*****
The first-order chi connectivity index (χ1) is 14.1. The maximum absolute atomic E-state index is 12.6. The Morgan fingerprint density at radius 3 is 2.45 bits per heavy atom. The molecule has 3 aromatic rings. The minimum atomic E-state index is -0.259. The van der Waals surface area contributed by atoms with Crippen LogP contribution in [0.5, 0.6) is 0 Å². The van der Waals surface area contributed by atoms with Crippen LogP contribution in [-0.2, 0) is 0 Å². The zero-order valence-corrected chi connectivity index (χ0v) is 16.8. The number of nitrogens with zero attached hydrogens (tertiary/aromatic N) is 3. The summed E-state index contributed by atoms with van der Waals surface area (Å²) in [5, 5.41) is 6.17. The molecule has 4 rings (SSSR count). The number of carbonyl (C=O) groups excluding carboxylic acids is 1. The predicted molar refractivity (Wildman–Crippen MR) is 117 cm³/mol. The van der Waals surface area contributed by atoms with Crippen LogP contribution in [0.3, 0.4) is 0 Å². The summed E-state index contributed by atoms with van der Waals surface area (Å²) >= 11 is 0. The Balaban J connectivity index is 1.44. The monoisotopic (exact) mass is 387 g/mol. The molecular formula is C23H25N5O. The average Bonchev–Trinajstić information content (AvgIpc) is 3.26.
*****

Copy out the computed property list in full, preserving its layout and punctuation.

The first-order chi connectivity index (χ1) is 14.1. The maximum absolute atomic E-state index is 12.6. The Morgan fingerprint density at radius 3 is 2.45 bits per heavy atom. The molecule has 3 aromatic rings. The minimum atomic E-state index is -0.259. The van der Waals surface area contributed by atoms with Crippen LogP contribution in [0.5, 0.6) is 0 Å². The van der Waals surface area contributed by atoms with Crippen LogP contribution in [-0.2, 0) is 0 Å². The zero-order valence-corrected chi connectivity index (χ0v) is 16.8. The number of nitrogens with zero attached hydrogens (tertiary/aromatic N) is 3. The summed E-state index contributed by atoms with van der Waals surface area (Å²) in [5, 5.41) is 6.17. The molecule has 4 rings (SSSR count). The number of carbonyl (C=O) groups excluding carboxylic acids is 1. The predicted molar refractivity (Wildman–Crippen MR) is 117 cm³/mol. The van der Waals surface area contributed by atoms with Crippen LogP contribution in [0.3, 0.4) is 0 Å². The summed E-state index contributed by atoms with van der Waals surface area (Å²) >= 11 is 0. The Balaban J connectivity index is 1.44. The monoisotopic (exact) mass is 387 g/mol. The molecular formula is C23H25N5O. The average Bonchev–Trinajstić information content (AvgIpc) is 3.26.